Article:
When Should I Pursue a Publishing Deal, and What Can I Expect? (Questions from SXSW, Pt. 3)

April 8, 2013{ No Comments }

shutterstock 101040352 300x300 When Should I Pursue a Publishing Deal, and What Can I Expect? (Questions from SXSW, Pt. 3)Publishing Deals for Independent Musicians

HELPFULAW FOR THE INDIE ARTIST is a legal advice column on matters pertaining to the music industry.  If you have a suggestion for a future article that you would like to submit to our columnist, entertainment attorney and indie artist Christiane Cargill Kinney, please feel free to leave them in the comments section below or send them to her at Christiane.Kinney@leclairryan.com. You can also follow her on Twitter @musicalredhead for more helpful indie-artist tips.

To read part 1 in this series (“How Do I Get an Endorsement Deal?”), click HERE.

To read part 2 in this series (“How Do I Pursue Sync Licensing Opportunities?”), click HERE.

[Editor’s note: if you’ve secured a traditional publishing deal, great! If not — and if you’d like publishing administration help — check out CD Baby Pro. We’ll make sure you get paid ALL the publishing royalties you’re owed for the usage of your music around the world.]

When Should I Pursue a Publishing Deal, and What Can I Expect?

Now, and a really complicated contract …

Would you like me to expand a little more?

Many artists wanted to know about pursuing publishing deals, in terms of timing and what to expect.  Publishers are in the business of acquiring rights to songs, and looking for opportunities to license and exploit the song for money.  When you just want to focus on making music and have someone else handle the business end of things, a publishing deal can be a wonderful arrangement, like Lennon and McCartney, Nutter Butter, or pickles and ice cream (for the pregnant readers).

In terms of timing, this will obviously be personal to each artist, but the industry has changed drastically in recent years, and advances to artists are not what they once were.  It can be best to wait until you are at a certain stage of your career if possible so you have the most bargaining power in the deal. The best deals often come to legacy acts with a solid earning history on their catalogue; artists with top charting hits; and artists who are about to “break.”  If you don’t fit into one of those categories, you may still be able to get a publishing deal, but the terms will be less favorable, like showing up on a blind date with one of the Baldwin brothers, only to realize it’s Daniel instead of Alec.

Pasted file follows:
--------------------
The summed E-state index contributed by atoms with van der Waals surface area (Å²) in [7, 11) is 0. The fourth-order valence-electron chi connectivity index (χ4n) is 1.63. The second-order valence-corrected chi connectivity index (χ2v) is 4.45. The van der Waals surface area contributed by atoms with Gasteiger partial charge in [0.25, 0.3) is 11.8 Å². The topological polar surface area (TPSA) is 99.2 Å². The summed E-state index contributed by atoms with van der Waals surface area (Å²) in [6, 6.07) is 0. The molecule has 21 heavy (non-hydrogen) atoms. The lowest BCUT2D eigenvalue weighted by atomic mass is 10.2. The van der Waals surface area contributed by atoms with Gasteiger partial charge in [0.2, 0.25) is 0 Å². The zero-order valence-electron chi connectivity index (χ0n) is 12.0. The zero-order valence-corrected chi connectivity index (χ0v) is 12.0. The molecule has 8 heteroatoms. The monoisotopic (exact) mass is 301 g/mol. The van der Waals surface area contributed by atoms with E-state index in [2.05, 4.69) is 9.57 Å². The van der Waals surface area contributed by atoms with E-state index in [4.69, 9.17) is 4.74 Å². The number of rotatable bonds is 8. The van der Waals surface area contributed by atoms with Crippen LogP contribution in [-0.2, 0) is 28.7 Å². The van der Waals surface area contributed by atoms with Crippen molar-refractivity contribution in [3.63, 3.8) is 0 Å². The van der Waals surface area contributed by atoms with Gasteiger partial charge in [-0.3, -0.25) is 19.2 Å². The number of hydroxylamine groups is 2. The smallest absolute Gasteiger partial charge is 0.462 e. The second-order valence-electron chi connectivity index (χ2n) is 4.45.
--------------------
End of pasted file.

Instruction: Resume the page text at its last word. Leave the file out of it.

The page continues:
Legal Issues Related to Publishing Deals

Publishing deals come in many different shapes and sizes, and almost everything is negotiable.  There are publishing and co-publishing deals, single song agreements, songwriter agreements, and administrative deals – much like the Baldwin brothers, some more coveted than others.  In all of these deals, you can limit the rights under which a publisher may license your songs, or impose other restrictions, with the caveat that if you don’t have high bargaining power, they may quickly lose interest.

If you are offered a publishing contract, this is one of those areas where I highly recommend that you consult with a music attorney to review the agreement, explain the terms, and negotiate with the publisher to get the fairest deal possible.

So, here’s the quick recap:

Publishing deals are basically whatever both parties agree to.  If someone is really interested in one of your songs, consider a single song agreement rather than a publishing deal of your entire music catalogue.  Since these agreements are so broad, I would advise writing down what you want before negotiations start, then hiring an attorney to fight for those terms, and ensuring that the contract reflects what the parties ultimately agree to.

Here’s the quick quick recap:

Every contract is different, expert advice highly recommended.

Here’s the quick quick quick recap (yep, this is called beating a dead horse):

Clear contract, be smart, and get sound advice.

Wow; when you sum it all up, that’s my exact same advice for hiring circus performers.

And now, here’s some not so quick fine print.

© 2013 Christiane Cargill Kinney.  All rights reserved.  This Blog contains information of a general nature that is not intended to be legal advice and should not be considered or relied on as legal advice.  Any reader of this Blog who has legal matters involving information addressed in this Blog should consult with an experienced entertainment attorney.  This Blog does not create an attorney-client relationship with any reader of this Blog. This Blog contains no warranties or representations that the information contained herein is true or accurate in all respects or that it is the most current or complete information on the subject matter covered. Do you need a quick quick quick quick recap?  Oops, ran out of room, so sorry.  Christiane Cargill Kinney is a Partner and Chair of the Entertainment Industry Team of LeClairRyan, LLP.

To make sure you’re getting paid all the publishing royalties you’re owed around the world, sign up today for CD Baby Pro. For more information about the world of music publishing, download our FREE guide below: 

Publishing 
Guide: Make More Money From Your Music

[Music score image from Shutterstock.]